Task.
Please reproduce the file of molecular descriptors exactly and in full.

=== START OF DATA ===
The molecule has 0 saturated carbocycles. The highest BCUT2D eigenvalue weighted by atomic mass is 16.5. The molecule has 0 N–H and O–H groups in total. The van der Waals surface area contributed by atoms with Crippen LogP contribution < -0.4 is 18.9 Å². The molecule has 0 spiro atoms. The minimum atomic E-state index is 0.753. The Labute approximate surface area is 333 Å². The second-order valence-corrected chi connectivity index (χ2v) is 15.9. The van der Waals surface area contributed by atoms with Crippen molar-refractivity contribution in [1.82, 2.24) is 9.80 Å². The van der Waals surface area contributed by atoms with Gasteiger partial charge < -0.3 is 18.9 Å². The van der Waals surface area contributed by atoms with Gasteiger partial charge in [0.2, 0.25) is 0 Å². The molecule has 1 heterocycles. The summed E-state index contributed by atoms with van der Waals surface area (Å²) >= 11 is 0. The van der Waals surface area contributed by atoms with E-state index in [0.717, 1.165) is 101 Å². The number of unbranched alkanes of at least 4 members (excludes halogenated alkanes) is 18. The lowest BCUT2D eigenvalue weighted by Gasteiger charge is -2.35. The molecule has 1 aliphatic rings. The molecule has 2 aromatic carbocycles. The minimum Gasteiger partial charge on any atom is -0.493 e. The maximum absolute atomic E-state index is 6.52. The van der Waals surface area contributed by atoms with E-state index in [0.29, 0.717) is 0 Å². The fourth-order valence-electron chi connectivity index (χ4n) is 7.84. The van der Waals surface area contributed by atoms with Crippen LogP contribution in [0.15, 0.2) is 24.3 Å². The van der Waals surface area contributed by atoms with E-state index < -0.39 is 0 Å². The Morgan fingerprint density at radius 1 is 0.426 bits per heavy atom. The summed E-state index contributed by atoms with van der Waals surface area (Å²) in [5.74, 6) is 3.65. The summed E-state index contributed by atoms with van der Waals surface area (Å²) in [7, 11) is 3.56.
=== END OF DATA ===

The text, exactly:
The molecule has 0 saturated carbocycles. The highest BCUT2D eigenvalue weighted by atomic mass is 16.5. The molecule has 0 N–H and O–H groups in total. The van der Waals surface area contributed by atoms with Crippen LogP contribution < -0.4 is 18.9 Å². The molecule has 0 spiro atoms. The minimum atomic E-state index is 0.753. The Labute approximate surface area is 333 Å². The second-order valence-corrected chi connectivity index (χ2v) is 15.9. The van der Waals surface area contributed by atoms with Crippen molar-refractivity contribution in [1.82, 2.24) is 9.80 Å². The van der Waals surface area contributed by atoms with Gasteiger partial charge < -0.3 is 18.9 Å². The van der Waals surface area contributed by atoms with Gasteiger partial charge in [0.2, 0.25) is 0 Å². The molecule has 1 heterocycles. The summed E-state index contributed by atoms with van der Waals surface area (Å²) >= 11 is 0. The van der Waals surface area contributed by atoms with E-state index in [0.717, 1.165) is 101 Å². The number of unbranched alkanes of at least 4 members (excludes halogenated alkanes) is 18. The lowest BCUT2D eigenvalue weighted by Gasteiger charge is -2.35. The molecule has 1 aliphatic rings. The molecule has 2 aromatic carbocycles. The minimum Gasteiger partial charge on any atom is -0.493 e. The maximum absolute atomic E-state index is 6.52. The van der Waals surface area contributed by atoms with E-state index in [0.29, 0.717) is 0 Å². The fourth-order valence-electron chi connectivity index (χ4n) is 7.84. The van der Waals surface area contributed by atoms with Crippen LogP contribution in [0.15, 0.2) is 24.3 Å². The van der Waals surface area contributed by atoms with E-state index < -0.39 is 0 Å². The Morgan fingerprint density at radius 1 is 0.426 bits per heavy atom. The summed E-state index contributed by atoms with van der Waals surface area (Å²) in [5.74, 6) is 3.65. The summed E-state index contributed by atoms with van der Waals surface area (Å²) in [7, 11) is 3.56.